Martha Wilson New York Studio Event

Martha Wilson performance at PPOW Gallery, 2011.

The Artist’s Brooklyn Studio
6.30 p.m. to 8:00 p.m.

“If I were to make a list of the half-dozen most important people for art in downtown Manhattan in the 1970s — the real downtown, the then-sparsely settled west-side area between Canal Street and Battery Park — the conceptual artist and performer Martha Wilson would be on it.”
HOLLAND COTTER Photo/Text Works, 1971-74. New York Times, April 2008.

On Wednesday, March 30th, ICI will join artist Martha Wilson in her Brooklyn studio for a look into her determined, multifaceted, forty-year career as both artist and founder of non-profit space,

Franklin Furnace

. This studio visit will provide insight into Martha’s inherently feminist and socially engaged practices. With Wilson acting as our guide, we will learn about the complex nature of her work as it encompasses her activities as an artist, creating conceptually-based performances, videos, and photo-text compositions since the early 1970s; her position as the founder and director of the non-profit space Franklin Furnace; her collaboration with other women to form the group, DISBAND.

Martha Wilson lives and works in New York. She received a BA from Wilmington College in 1969 and a MFA from Dalhousie University in Halifax, Nova Scotia, Canada. In 2008 Martha Wilson had her first solo exhibition in New York, Photo/Text Works, 1971-1974 at the Mitchell Algus Gallery in Chelsea, New York City. In 2009,the Dalhousie Art Gallery presented Martha Wilson: Staging the Self, curated by Peter Dykhuis and co-organized with ICI (Independent Curators International), New York. Currently, this exhibition is on view at Leonard & Bina Ellen Art Gallery in Montreal, Canada from January 6, 2011 - February 19, 2011.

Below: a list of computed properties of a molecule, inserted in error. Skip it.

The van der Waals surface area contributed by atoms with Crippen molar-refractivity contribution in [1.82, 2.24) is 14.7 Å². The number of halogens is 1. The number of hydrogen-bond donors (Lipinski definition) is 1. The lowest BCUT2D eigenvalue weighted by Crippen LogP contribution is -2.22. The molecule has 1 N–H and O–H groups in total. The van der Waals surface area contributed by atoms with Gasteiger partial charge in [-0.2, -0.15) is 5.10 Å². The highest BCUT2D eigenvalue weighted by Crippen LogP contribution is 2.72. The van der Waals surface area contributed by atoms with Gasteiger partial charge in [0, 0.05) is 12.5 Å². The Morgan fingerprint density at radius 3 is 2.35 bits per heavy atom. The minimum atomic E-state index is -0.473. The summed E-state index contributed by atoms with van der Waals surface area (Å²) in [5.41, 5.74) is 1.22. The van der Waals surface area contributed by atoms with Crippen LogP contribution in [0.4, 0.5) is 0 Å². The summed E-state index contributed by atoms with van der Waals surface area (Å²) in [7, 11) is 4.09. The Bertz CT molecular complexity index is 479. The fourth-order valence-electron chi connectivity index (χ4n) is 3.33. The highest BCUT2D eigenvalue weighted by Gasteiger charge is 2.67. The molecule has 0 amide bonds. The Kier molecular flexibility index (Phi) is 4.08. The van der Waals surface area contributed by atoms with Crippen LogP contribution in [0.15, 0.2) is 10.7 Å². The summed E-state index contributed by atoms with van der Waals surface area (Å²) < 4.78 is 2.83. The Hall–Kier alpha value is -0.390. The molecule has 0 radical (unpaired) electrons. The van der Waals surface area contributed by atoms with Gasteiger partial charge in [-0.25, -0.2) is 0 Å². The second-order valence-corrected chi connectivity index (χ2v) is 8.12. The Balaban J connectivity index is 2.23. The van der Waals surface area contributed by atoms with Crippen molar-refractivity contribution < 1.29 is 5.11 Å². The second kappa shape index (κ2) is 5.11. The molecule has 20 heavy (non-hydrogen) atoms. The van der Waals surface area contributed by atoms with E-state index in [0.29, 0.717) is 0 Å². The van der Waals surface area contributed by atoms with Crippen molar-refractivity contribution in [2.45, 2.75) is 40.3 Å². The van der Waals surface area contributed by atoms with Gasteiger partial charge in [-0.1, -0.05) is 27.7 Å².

[Photo credit © Kathy Grove]

February 18, 2011

The Artist’s Brooklyn Studio
6.30 p.m. to 8:00 p.m.


Martha Wilson

Martha Wilson is a pioneering feminist artist and gallery director, who over the past four decades created innovative photographic and video works that explore her female subjectivity.  She has been described by New York Times critic Holland Cotter as one of “the half-dozen most important people for art in downtown Manhattan in the 1970s.”  In 1976 she founded Franklin Furnace, an artist-run space that champions the exploration, promotion and preservation of artist books, temporary installation, performance art, as well as online works.  She is represented by P.P.O.W Gallery in New York; and has received fellowships for performance art from the National Endowment for the Arts and the New York Foundation for the Arts; Bessie and Obie awards for commitment to artists’ freedom of expression; a Yoko Ono Lennon Courage Award for the Arts; a Richard Massey Foundation-White Box Arts and Humanities Award; and in 2013 received an Honorary Doctor of Fine Arts degree from the Nova Scotia College of Art and Design University.

Photograph: Christopher Milne.

Part of Martha Wilson

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